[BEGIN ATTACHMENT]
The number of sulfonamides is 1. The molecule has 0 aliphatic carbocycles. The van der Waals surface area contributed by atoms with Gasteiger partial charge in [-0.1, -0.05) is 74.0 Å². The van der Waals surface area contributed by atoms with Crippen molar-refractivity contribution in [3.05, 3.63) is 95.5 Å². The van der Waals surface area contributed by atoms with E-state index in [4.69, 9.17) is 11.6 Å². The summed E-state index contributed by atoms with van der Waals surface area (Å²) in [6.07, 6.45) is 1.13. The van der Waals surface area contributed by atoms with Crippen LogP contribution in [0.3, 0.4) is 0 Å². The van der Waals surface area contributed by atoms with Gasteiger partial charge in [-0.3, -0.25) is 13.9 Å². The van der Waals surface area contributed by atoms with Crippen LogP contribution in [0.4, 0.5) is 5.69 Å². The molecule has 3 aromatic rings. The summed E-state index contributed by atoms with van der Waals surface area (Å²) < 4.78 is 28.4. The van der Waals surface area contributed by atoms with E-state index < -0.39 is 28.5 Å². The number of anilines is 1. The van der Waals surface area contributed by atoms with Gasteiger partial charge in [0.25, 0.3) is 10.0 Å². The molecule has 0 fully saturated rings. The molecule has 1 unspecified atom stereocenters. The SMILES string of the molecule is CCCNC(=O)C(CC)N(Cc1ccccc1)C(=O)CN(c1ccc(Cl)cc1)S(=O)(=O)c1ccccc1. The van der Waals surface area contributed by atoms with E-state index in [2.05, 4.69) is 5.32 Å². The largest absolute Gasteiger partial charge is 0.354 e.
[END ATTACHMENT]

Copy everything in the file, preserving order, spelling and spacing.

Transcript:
The number of sulfonamides is 1. The molecule has 0 aliphatic carbocycles. The van der Waals surface area contributed by atoms with Gasteiger partial charge in [-0.1, -0.05) is 74.0 Å². The van der Waals surface area contributed by atoms with Crippen molar-refractivity contribution in [3.05, 3.63) is 95.5 Å². The van der Waals surface area contributed by atoms with E-state index in [4.69, 9.17) is 11.6 Å². The summed E-state index contributed by atoms with van der Waals surface area (Å²) in [6.07, 6.45) is 1.13. The van der Waals surface area contributed by atoms with Crippen LogP contribution in [0.3, 0.4) is 0 Å². The van der Waals surface area contributed by atoms with Gasteiger partial charge in [-0.3, -0.25) is 13.9 Å². The van der Waals surface area contributed by atoms with Crippen LogP contribution in [0.4, 0.5) is 5.69 Å². The molecule has 3 aromatic rings. The summed E-state index contributed by atoms with van der Waals surface area (Å²) < 4.78 is 28.4. The van der Waals surface area contributed by atoms with E-state index < -0.39 is 28.5 Å². The number of anilines is 1. The van der Waals surface area contributed by atoms with Gasteiger partial charge in [0.25, 0.3) is 10.0 Å². The molecule has 0 fully saturated rings. The molecule has 1 unspecified atom stereocenters. The SMILES string of the molecule is CCCNC(=O)C(CC)N(Cc1ccccc1)C(=O)CN(c1ccc(Cl)cc1)S(=O)(=O)c1ccccc1. The van der Waals surface area contributed by atoms with E-state index in [2.05, 4.69) is 5.32 Å². The largest absolute Gasteiger partial charge is 0.354 e.